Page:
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Biggest Ocean Polluters Named to be Coca-Cola, Pepsi, Nestle: Study

Eighty per cent of the 8.3 billion metric tonnes of plastic produced since 1950 was still present in the environment, mainly in the oceans.

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Ocean , Wikimedia

Coca-Cola, Pepsi and Nestle are among the companies that contribute most to ocean pollution with single-use plastics, according to a study presented on Tuesday by the “Break Free from Plastic” initiative.

The environmental movement, launched in 2016, has helped clear the coasts of 42 countries around the world of discarded plastics.

“These brand audits offer undeniable proof of the role that corporations play in perpetuating the global plastic pollution crisis,” said Von Hernandez, the Global Coordinator of Break Free From Plastic, at the presentation of the study in Manila.

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Plastic pollution, Pixabay

Between September 9 and 15, over 10,000 volunteers carried out 239 plastic cleaning actions on coasts and other natural environments in 42 countries, Efe news reported.

They collected more than 187,000 pieces of plastic, of which more than 65 per cent were from products by Coca-Cola, Pepsi and Nestle. But companies such as Danone, Mondelez, Procter & Gamble, and Unilever, among others, were also mentioned in the report.

“The companies have a choice to make. They can be part of the problem or they can be part of the solution”, Hernandez told Efe.

“If they continue the use of problematic and unnecessary plastic packaging they are just encouraging more production and more pollution”.

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Coca Cola is known to spend a huge amount of money on its advertisement campaigns. Wikimedia Common

Around 100,000 pieces of plastic collected were made of materials like polystyrene, PVC (polyvinyl chloride), PET (polyethylene terephthalate) or the film of single-use plastic that were not biodegradable, the report said.

Plastic production has reached 320 million metric tonnes per year and is expected to grow by 40 per cent over the next decade, which will exponentially increase the release of greenhouse gases. Ninety per cent of plastics are produced from fossil fuels and pollutants.

“We must act now to demand that corporate brands reject their overpackaging habit in order to meaningfully reverse the demand for new plastic,” said Hernandez.

The study said that these large corporations must take responsibility for polluting the environment, as production of plastics exposes harmful substances to communities living near factories and pollutes foods and products contained in plastic wraps.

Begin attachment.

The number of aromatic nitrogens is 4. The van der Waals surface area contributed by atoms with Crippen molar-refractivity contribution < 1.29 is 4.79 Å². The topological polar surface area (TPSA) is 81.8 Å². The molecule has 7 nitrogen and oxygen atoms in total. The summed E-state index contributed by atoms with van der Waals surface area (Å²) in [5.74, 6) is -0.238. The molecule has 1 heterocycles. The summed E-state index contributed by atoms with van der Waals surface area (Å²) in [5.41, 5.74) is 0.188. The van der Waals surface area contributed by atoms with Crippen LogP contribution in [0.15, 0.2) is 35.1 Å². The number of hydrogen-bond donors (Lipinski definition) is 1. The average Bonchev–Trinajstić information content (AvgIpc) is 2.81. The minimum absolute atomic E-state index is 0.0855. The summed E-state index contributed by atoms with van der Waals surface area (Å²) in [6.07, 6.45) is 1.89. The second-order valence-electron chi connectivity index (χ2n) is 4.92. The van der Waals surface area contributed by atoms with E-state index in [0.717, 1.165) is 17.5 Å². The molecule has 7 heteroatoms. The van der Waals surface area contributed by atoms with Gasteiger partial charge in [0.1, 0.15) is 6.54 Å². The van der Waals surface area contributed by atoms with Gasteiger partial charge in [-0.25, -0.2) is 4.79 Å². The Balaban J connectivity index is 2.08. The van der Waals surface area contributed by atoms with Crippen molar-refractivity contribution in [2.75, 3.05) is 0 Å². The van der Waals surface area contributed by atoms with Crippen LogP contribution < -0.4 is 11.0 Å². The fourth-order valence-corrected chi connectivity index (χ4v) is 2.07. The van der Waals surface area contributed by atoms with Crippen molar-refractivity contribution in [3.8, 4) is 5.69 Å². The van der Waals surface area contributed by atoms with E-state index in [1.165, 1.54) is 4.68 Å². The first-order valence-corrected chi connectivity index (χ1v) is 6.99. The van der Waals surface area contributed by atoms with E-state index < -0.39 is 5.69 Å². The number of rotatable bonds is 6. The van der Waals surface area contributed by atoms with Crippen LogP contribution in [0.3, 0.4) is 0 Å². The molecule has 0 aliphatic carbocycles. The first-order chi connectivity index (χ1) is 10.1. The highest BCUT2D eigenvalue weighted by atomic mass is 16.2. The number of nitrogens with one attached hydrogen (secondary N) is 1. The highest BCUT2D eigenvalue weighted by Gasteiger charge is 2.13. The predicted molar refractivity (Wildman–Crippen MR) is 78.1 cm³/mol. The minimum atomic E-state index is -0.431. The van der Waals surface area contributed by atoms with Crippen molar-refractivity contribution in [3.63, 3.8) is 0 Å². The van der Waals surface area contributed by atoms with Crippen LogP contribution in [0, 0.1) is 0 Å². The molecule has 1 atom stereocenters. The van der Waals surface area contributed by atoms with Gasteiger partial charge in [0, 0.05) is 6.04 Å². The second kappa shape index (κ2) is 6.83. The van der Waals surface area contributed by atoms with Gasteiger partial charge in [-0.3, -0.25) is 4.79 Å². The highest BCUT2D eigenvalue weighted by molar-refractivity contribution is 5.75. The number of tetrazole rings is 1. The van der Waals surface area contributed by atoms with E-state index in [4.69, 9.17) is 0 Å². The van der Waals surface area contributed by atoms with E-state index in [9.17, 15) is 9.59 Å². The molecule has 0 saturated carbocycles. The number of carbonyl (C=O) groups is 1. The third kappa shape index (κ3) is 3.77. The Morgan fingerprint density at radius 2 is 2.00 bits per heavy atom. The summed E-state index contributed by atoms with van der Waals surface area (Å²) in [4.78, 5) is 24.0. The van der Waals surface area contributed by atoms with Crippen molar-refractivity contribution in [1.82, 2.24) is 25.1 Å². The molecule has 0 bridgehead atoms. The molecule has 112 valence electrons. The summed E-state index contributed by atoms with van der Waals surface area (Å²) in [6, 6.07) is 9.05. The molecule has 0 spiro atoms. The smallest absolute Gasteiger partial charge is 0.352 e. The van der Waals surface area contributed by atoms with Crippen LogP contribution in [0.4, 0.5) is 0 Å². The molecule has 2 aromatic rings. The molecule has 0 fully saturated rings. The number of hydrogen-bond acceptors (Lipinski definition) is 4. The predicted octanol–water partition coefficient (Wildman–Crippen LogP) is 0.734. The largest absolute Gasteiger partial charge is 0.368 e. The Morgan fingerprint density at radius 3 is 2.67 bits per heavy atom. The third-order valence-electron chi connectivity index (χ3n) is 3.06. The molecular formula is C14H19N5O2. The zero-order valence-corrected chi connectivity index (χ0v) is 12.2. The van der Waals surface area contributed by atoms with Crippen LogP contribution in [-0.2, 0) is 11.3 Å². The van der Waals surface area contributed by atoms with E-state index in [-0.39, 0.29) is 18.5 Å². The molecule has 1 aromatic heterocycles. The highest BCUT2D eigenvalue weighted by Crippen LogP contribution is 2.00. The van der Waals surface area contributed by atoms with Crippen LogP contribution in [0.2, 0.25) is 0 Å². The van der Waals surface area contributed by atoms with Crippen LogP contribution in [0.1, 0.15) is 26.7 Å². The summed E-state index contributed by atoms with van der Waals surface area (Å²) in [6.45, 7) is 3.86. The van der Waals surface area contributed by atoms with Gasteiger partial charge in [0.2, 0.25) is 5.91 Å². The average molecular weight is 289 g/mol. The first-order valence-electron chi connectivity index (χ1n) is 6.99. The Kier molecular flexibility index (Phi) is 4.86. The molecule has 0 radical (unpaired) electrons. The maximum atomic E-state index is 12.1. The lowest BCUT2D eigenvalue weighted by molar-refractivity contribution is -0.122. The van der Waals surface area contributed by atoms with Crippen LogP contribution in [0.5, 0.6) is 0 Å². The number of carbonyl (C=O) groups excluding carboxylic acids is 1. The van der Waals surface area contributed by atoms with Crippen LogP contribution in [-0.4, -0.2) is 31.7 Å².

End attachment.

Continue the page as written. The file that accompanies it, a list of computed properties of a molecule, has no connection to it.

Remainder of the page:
Also Read: Use Every Resources To Help in Climate Change: Scientists

Eighty per cent of the 8.3 billion metric tonnes of plastic produced since 1950 was still present in the environment, mainly in the oceans, according to studies cited in the “Break Free From Plastic” report.

Since then, only 9 per cent of that plastic had been properly recycled and 12 per cent incinerated. (IANS)

Next Story

India Signs Agreement With Norway to Combat Marine Pollution

A joint Task Force on Blue Economy with government officials, researchers and experts as well as the private sector was established to develop sustainable solutions within its strategic areas, such as maritime and marine sector in addition to energy.

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A joint Task Force on Blue Economy with government officials, researchers and experts as well as the private sector was established to develop sustainable solutions within its strategic areas, such as maritime and marine sector in addition to energy. Pixabay

India’s Environment Ministry on Monday signed an agreement with the Norwegian Foreign Affairs Ministry for an initiative seeking to combat marine pollution.

This initiative will seek to support local governments in implementing sustainable waste management practices, develop systems for collecting and analysing information about sources and scope of marine pollution and improve private sector investment.

Support will also be directed towards beach clean-up efforts, awareness raising campaigns and pilot project using plastic waste as fuel substitution for coal in cement production and developing frameworks for deposit schemes.

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This initiative will seek to support local governments in implementing sustainable waste management practices, develop systems for collecting and analysing information about sources and scope of marine pollution and improve private sector investment. Pixabay

Last month, India and Norway agreed to work more closely in this field by establishing the India-Norway Marine Pollution Initiative and the India-Norway Ocean Dialogues during the Norwegian Prime Minister’s visit to India.

Also Read: Know How Higher Intake of Sodium Can Treat Lightheadedness

A joint Task Force on Blue Economy with government officials, researchers and experts as well as the private sector was established to develop sustainable solutions within its strategic areas, such as maritime and marine sector in addition to energy.

In partnership, Norway and India will share experiences and competence, and collaborate on efforts to develop clean and healthy oceans, sustainable use of ocean resources and growth in the blue economy. (IANS)